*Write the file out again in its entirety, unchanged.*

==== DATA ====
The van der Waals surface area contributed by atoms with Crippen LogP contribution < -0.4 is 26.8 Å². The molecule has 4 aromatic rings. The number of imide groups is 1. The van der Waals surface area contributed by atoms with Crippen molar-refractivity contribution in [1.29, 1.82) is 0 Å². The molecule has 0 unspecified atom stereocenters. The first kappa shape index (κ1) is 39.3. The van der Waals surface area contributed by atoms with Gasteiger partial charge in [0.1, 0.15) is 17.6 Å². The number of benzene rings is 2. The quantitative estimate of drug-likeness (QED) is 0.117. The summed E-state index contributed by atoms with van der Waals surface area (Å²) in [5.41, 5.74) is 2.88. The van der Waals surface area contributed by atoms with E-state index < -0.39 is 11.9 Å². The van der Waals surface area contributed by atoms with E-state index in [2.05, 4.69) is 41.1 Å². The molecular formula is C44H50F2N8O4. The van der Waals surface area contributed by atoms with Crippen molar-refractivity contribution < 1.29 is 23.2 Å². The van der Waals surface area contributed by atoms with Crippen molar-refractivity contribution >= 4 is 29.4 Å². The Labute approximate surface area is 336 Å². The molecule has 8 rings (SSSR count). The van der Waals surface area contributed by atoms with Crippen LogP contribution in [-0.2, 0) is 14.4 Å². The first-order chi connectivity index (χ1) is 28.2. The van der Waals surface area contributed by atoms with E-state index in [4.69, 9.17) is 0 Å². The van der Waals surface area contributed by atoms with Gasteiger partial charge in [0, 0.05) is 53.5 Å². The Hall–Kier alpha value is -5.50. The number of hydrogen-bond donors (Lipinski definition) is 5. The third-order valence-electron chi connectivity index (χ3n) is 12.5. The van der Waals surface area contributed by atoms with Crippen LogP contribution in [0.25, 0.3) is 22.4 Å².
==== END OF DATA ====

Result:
The van der Waals surface area contributed by atoms with Crippen LogP contribution < -0.4 is 26.8 Å². The molecule has 4 aromatic rings. The number of imide groups is 1. The van der Waals surface area contributed by atoms with Crippen molar-refractivity contribution in [1.29, 1.82) is 0 Å². The molecule has 0 unspecified atom stereocenters. The first kappa shape index (κ1) is 39.3. The van der Waals surface area contributed by atoms with Gasteiger partial charge in [0.1, 0.15) is 17.6 Å². The number of benzene rings is 2. The quantitative estimate of drug-likeness (QED) is 0.117. The summed E-state index contributed by atoms with van der Waals surface area (Å²) in [5.41, 5.74) is 2.88. The van der Waals surface area contributed by atoms with E-state index < -0.39 is 11.9 Å². The van der Waals surface area contributed by atoms with E-state index in [2.05, 4.69) is 41.1 Å². The molecular formula is C44H50F2N8O4. The van der Waals surface area contributed by atoms with Crippen molar-refractivity contribution < 1.29 is 23.2 Å². The van der Waals surface area contributed by atoms with Crippen molar-refractivity contribution >= 4 is 29.4 Å². The Labute approximate surface area is 336 Å². The molecule has 8 rings (SSSR count). The van der Waals surface area contributed by atoms with Crippen LogP contribution in [-0.2, 0) is 14.4 Å². The first-order chi connectivity index (χ1) is 28.2. The van der Waals surface area contributed by atoms with E-state index in [4.69, 9.17) is 0 Å². The van der Waals surface area contributed by atoms with Gasteiger partial charge in [0, 0.05) is 53.5 Å². The Hall–Kier alpha value is -5.50. The number of hydrogen-bond donors (Lipinski definition) is 5. The third-order valence-electron chi connectivity index (χ3n) is 12.5. The van der Waals surface area contributed by atoms with Crippen LogP contribution in [0.25, 0.3) is 22.4 Å².